By  on September 25, 2007

GENEVA — Textile and apparel labor leaders and workers, particularly in Bangladesh and Cambodia, were among the large and growing number of victims subjected last year to human rights violations, including killings, torture and beatings, for trying to defend their basic rights, a global survey said.

The annual report by the International Trade Union Confederation documents abuses related to textile and apparel facilities, many in export processing zones, in Bangladesh, Cambodia, Pakistan, India, China, Jordan, Madagascar, Kenya, Mauritius, the Philippines, Mexico and Central American nations.

Last year, there were 144 trade unionists murdered for defending workers' rights, up from 115 the year before. More than 800 suffered beatings or torture, almost 5,000 were arrested and more than 8,000 were dismissed, the report said.

Guy Ryder, the confederation's secretary general, said the figures must be seen only "as conservative estimates, with many cases going unreported."

Ryder, whose umbrella group represents 168 million workers in 153 nations and 305 national affiliates, including the AFL-CIO, warned: "There are few if any signs of overall improvements since the end of 2006, and governments need to face up to their responsibilities to make sure that global standards adopted by the International Labor Organization are fully respected everywhere."

These include core rights such as freedom of association and the right to collective bargaining.

In Bangladesh, where an estimated 2 million women work for about 3,300 employers that produce apparel for export, workers are "regularly sacked, beaten or subjected to false charges by the police for being active in a union," the report said.

At FS Sweaters in Gazipur, Bangladesh, the survey noted, "A pattern of alleged cheating in wage calculation, compounded by verbal abuse of workers, caused a series of confrontations between workers and management that in turn resulted in the detention in the factory of three workers' leaders."

The incident triggered a strike and confrontation with hired thugs who attacked the workers on the picket line. The crisis escalated when the police fired on the strikers, killing one worker and injuring others, which in turn ignited riots in other areas and the burning of dozens of factories.Employer negligence and government indifference also are responsible for poor safety standards and many occupational accidents, the report said.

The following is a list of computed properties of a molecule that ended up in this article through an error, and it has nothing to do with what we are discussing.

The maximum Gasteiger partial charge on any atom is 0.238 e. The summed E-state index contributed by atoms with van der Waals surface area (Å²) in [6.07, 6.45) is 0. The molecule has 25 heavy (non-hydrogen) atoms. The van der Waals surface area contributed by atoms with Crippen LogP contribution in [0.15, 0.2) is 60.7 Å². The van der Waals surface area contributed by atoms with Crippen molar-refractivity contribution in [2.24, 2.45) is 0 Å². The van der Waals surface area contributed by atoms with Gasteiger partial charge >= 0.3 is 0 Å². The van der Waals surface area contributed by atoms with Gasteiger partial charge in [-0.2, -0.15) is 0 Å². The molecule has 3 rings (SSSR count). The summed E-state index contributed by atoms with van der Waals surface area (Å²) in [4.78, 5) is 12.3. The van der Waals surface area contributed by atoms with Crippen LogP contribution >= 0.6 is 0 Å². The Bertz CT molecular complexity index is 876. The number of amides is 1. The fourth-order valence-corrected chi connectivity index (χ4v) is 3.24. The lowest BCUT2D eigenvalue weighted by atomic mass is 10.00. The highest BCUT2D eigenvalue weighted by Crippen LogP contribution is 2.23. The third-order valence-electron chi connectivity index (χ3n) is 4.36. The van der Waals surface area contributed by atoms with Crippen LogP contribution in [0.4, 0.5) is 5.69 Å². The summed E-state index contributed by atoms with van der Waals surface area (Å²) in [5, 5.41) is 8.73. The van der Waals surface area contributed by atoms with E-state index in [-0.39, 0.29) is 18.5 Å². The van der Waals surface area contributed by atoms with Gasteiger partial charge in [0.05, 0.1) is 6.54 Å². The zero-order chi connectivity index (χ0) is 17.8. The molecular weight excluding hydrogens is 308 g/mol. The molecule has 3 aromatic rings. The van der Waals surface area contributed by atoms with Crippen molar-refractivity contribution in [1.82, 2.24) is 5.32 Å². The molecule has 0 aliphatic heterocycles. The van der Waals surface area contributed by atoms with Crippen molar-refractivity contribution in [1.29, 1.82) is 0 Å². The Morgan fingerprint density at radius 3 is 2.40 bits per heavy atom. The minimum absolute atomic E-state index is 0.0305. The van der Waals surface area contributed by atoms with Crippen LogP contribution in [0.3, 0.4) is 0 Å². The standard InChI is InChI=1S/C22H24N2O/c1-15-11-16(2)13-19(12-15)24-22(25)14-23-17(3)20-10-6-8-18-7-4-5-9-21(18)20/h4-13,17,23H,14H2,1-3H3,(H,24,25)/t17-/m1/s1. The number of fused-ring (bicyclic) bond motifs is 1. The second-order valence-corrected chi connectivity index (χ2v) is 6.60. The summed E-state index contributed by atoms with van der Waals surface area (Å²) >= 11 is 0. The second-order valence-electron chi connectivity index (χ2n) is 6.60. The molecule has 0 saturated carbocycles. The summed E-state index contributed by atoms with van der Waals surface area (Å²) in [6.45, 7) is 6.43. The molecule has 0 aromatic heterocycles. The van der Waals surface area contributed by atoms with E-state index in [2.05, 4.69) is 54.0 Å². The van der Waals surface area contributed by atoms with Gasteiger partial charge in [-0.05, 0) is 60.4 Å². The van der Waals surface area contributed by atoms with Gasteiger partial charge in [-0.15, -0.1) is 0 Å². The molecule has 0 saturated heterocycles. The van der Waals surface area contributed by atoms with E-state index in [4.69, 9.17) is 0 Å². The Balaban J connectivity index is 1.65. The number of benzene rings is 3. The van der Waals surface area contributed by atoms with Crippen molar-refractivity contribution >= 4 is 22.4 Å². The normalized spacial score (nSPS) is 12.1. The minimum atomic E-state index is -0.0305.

Citing a report by the Bangladesh Institute for Labor Studies, the confederation said there were 845 workers killed and 3,018 injured by occupational accidents. The ready-made garment sector led the way in its toll of workers, with 141 killed, and 1,578 hurt or maimed.

The AFL-CIO's American Centre for International Labor Solidarity also received numerous visits and ad hoc investigations from Bangladesh's intelligence services, police and other authorities, despite being legally registered in the country after it published a pamphlet for EPZ workers that explained their rights under the law.

The Centre's work of seeking to contact international labor bodies and overseas apparel companies and brands to rectify problems at factories "was also evidently unwelcome," the report adds.

A large number of labor leaders and textiles and apparel workers also were fired by many companies in Cambodia. In October, River Rich Textile fired the union president and 19 leading supporters and, a few days later, another 117 workers.

In India, Fibre & Fabrics International and Jeans Knit PVT Ltd., the study said, did not allow workers to form unions and intimidated them from engaging in collective activity.

The report highlights the advocacy group Clean Clothes' campaign concerns about the abuses with European and American brands G-Star, Ann Taylor, Tommy Hilfiger, Gap, Mexx, Guess, Armani and Rare. In response, FFI, the report adds, established a management-run grievance committee, "but refused to recognize the workers' rights to freely associate with unions or other groups to seek assistance."

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